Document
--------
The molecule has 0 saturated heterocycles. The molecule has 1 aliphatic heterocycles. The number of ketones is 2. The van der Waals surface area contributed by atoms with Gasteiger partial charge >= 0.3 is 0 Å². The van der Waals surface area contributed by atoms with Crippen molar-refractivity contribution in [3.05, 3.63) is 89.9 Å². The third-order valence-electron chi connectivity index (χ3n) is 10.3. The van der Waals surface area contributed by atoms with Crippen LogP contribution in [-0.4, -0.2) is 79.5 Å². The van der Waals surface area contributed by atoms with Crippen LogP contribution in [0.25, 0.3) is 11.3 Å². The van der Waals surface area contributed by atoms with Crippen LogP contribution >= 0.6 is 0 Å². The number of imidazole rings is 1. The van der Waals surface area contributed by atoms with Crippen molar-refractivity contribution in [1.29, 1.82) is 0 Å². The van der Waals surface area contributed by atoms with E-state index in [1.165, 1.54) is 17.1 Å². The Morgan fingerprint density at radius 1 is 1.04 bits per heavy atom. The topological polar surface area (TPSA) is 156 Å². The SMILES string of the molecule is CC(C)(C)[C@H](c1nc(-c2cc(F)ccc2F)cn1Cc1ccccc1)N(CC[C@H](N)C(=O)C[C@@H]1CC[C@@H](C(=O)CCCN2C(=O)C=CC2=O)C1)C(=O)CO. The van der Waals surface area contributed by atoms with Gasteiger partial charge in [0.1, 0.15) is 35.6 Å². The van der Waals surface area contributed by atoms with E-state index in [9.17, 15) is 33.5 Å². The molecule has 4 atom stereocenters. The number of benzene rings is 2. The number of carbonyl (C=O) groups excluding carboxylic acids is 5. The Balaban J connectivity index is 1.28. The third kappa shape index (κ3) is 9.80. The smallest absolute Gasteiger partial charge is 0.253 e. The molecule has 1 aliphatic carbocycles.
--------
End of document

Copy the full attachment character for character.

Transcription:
The molecule has 0 saturated heterocycles. The molecule has 1 aliphatic heterocycles. The number of ketones is 2. The van der Waals surface area contributed by atoms with Gasteiger partial charge >= 0.3 is 0 Å². The van der Waals surface area contributed by atoms with Crippen molar-refractivity contribution in [3.05, 3.63) is 89.9 Å². The third-order valence-electron chi connectivity index (χ3n) is 10.3. The van der Waals surface area contributed by atoms with Crippen LogP contribution in [-0.4, -0.2) is 79.5 Å². The van der Waals surface area contributed by atoms with Crippen LogP contribution in [0.25, 0.3) is 11.3 Å². The van der Waals surface area contributed by atoms with Crippen LogP contribution >= 0.6 is 0 Å². The number of imidazole rings is 1. The van der Waals surface area contributed by atoms with Crippen molar-refractivity contribution in [1.29, 1.82) is 0 Å². The van der Waals surface area contributed by atoms with E-state index in [1.165, 1.54) is 17.1 Å². The Morgan fingerprint density at radius 1 is 1.04 bits per heavy atom. The topological polar surface area (TPSA) is 156 Å². The SMILES string of the molecule is CC(C)(C)[C@H](c1nc(-c2cc(F)ccc2F)cn1Cc1ccccc1)N(CC[C@H](N)C(=O)C[C@@H]1CC[C@@H](C(=O)CCCN2C(=O)C=CC2=O)C1)C(=O)CO. The van der Waals surface area contributed by atoms with Gasteiger partial charge in [0.1, 0.15) is 35.6 Å². The van der Waals surface area contributed by atoms with E-state index in [9.17, 15) is 33.5 Å². The molecule has 4 atom stereocenters. The number of benzene rings is 2. The number of carbonyl (C=O) groups excluding carboxylic acids is 5. The Balaban J connectivity index is 1.28. The third kappa shape index (κ3) is 9.80. The smallest absolute Gasteiger partial charge is 0.253 e. The molecule has 1 aliphatic carbocycles.